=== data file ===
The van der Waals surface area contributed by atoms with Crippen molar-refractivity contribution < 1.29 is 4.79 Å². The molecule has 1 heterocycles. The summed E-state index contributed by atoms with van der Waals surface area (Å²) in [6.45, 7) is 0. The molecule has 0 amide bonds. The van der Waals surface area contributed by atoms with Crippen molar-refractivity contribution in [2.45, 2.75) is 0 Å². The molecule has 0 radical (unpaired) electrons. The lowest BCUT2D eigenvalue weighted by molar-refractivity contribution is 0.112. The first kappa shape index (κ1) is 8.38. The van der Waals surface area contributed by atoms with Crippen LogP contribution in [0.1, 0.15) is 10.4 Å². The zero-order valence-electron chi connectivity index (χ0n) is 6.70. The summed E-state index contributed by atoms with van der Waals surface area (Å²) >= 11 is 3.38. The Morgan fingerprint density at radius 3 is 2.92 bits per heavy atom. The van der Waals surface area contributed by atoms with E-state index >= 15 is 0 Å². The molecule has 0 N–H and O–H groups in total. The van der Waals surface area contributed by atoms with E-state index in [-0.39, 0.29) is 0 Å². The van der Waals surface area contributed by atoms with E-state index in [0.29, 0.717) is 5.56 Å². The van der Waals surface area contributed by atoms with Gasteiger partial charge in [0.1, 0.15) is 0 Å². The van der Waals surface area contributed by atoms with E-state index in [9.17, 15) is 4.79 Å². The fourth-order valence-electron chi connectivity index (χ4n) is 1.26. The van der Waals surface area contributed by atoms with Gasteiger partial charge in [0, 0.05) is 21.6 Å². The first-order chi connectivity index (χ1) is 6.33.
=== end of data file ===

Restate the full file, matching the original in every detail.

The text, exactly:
The van der Waals surface area contributed by atoms with Crippen molar-refractivity contribution < 1.29 is 4.79 Å². The molecule has 1 heterocycles. The summed E-state index contributed by atoms with van der Waals surface area (Å²) in [6.45, 7) is 0. The molecule has 0 amide bonds. The van der Waals surface area contributed by atoms with Crippen molar-refractivity contribution in [2.45, 2.75) is 0 Å². The molecule has 0 radical (unpaired) electrons. The lowest BCUT2D eigenvalue weighted by molar-refractivity contribution is 0.112. The first kappa shape index (κ1) is 8.38. The van der Waals surface area contributed by atoms with Crippen LogP contribution in [0.1, 0.15) is 10.4 Å². The zero-order valence-electron chi connectivity index (χ0n) is 6.70. The summed E-state index contributed by atoms with van der Waals surface area (Å²) >= 11 is 3.38. The Morgan fingerprint density at radius 3 is 2.92 bits per heavy atom. The van der Waals surface area contributed by atoms with E-state index >= 15 is 0 Å². The molecule has 0 N–H and O–H groups in total. The van der Waals surface area contributed by atoms with E-state index in [-0.39, 0.29) is 0 Å². The van der Waals surface area contributed by atoms with E-state index in [0.29, 0.717) is 5.56 Å². The van der Waals surface area contributed by atoms with Gasteiger partial charge in [0.1, 0.15) is 0 Å². The van der Waals surface area contributed by atoms with E-state index in [9.17, 15) is 4.79 Å². The fourth-order valence-electron chi connectivity index (χ4n) is 1.26. The van der Waals surface area contributed by atoms with Gasteiger partial charge in [0, 0.05) is 21.6 Å². The first-order chi connectivity index (χ1) is 6.33.